The food delivery start-up Gorillas, is the fastest rising unicorn to come out of Germany in years. What at first seemed like a too-good-to-be-true investment opportunity, is more and more looking like a cautionary tale.
Gorillas started off fast and furious, rapid expansion, hiring at a clip pace, and popping up in city after city, country after country. The young, charismatic face of the company, co-founder and CEO Kağan Sümer lured in investors as fast as he expanded his business.
Gorillas was going to revolutionize the food industry, with its 10-minute delivery window, no minimum or maximum order, Gorillas aimed to change the way we shopped for food forever. But the usual start-up problems became glaring issues that have turned Gorillas from an opportunity that investors could hardly wait to invest in, to one they are now likely to shy away from.
Each issue Gorillas experiences seems to find its way back to Sümer’s leadership and his lack of experience. First there is security, Gorillas had a data breach that leaked the personal information of over 200,000 users. While this issue was fixed, experts report it was a patch job that likely will not last in the long-run.
Additionally, the leak exposed that Gorillas does not make their own tech, which, for a tech unicorn, is downright embarrassing. Gorillas’ underlying technology is a white label courier and NOT their own proprietary software.
Rather than investing in and creating its own unique technology, Gorillas, under Sümer’s leadership, took a short cut and is now paying the price. Or to be more exact, its customers are paying the price.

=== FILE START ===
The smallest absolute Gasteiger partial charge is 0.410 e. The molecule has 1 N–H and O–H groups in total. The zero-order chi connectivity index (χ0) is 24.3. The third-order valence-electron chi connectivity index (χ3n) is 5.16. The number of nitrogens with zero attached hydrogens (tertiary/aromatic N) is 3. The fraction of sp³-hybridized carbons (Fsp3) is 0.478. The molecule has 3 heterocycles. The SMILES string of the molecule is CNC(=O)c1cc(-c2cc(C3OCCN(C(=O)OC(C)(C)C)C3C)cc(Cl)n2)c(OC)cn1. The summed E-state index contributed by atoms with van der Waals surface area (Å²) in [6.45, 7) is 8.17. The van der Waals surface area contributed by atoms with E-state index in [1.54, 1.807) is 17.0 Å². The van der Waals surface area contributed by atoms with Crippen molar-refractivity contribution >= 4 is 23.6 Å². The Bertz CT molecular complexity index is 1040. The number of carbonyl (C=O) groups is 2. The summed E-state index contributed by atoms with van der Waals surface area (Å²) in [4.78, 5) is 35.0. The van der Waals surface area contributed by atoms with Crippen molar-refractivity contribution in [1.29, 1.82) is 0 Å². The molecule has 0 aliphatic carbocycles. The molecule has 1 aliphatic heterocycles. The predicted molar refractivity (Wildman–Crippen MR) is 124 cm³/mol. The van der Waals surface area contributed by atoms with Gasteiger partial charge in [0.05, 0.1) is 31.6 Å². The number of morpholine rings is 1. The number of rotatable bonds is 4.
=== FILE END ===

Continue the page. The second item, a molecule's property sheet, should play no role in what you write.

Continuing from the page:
This is not the only area Sümer has cut corners. Gorillas relies on human labour, specifically, it uses pickers to fill orders, a slow and tedious process that is prone to mistakes, but it is cheap, and that is how Sümer likes it.
While his competitors are investing in costly automation technology, Gorillas continues to rely on human labour. This reliance has allowed Sümer to expand Gorillas so quickly. Human labour is the cheapest and easiest to upscale, but it will cost him in the long-run.
Automation is the future of the industry; it is more accurate and far faster than humans. This technology can stock dozens of items in minutes, allowing drivers to more quickly get out the door and deliver their packages.
It is also vital in speedy restocking of warehouses and dark-stores, as the technology automatically updates what items are low on stock, out of stock, and do not need to be re-ordered. Whereas Gorillas has to do manual checks which are slow. Reliance on human pickers also comes with high turnover, something that is not an issue with automation.
So, while Sümer is proud of Gorillas’ rapid expansion, the cost will be Gorillas’ inability to keep up with the competition long-term.
Sümer also has problems with his workforce, whom he refers to as a “family.” Workers laugh at this notion, and instead report feeling ignored, abused, and marginalized. Employees report having no outlet to note complaints, exemplified when Sümer said during one company meeting that he would not hear any complaints as he did not want to encourage a complaining culture.
This refusal to hear employee concerns and complaints has backfired, and now Gorillas has an increasingly angry and disgruntled workforce. Not to mention the numerous drivers who are reportedly using their positions to deliver drugs.
Another point of concern, Sümer cannot seem to hold onto co-founders. First there was Jorg Kattner, then Oliver Merkel, and finally Felix Chrobog. All three reportedly left due to disagreements with Sümer over how to run Gorillas. Notably, Merkel left Gorillas but not the industry, staying in the market through Flink, who also promise to deliver groceries within 10 minutes.
It is unclear what exact issues the former Gorillas executives were concerned about, but it was enough to make them jump ship. These start-up and industry veterans no longer want to be associated with Gorillas anymore, and this should be a red flag to any future investor.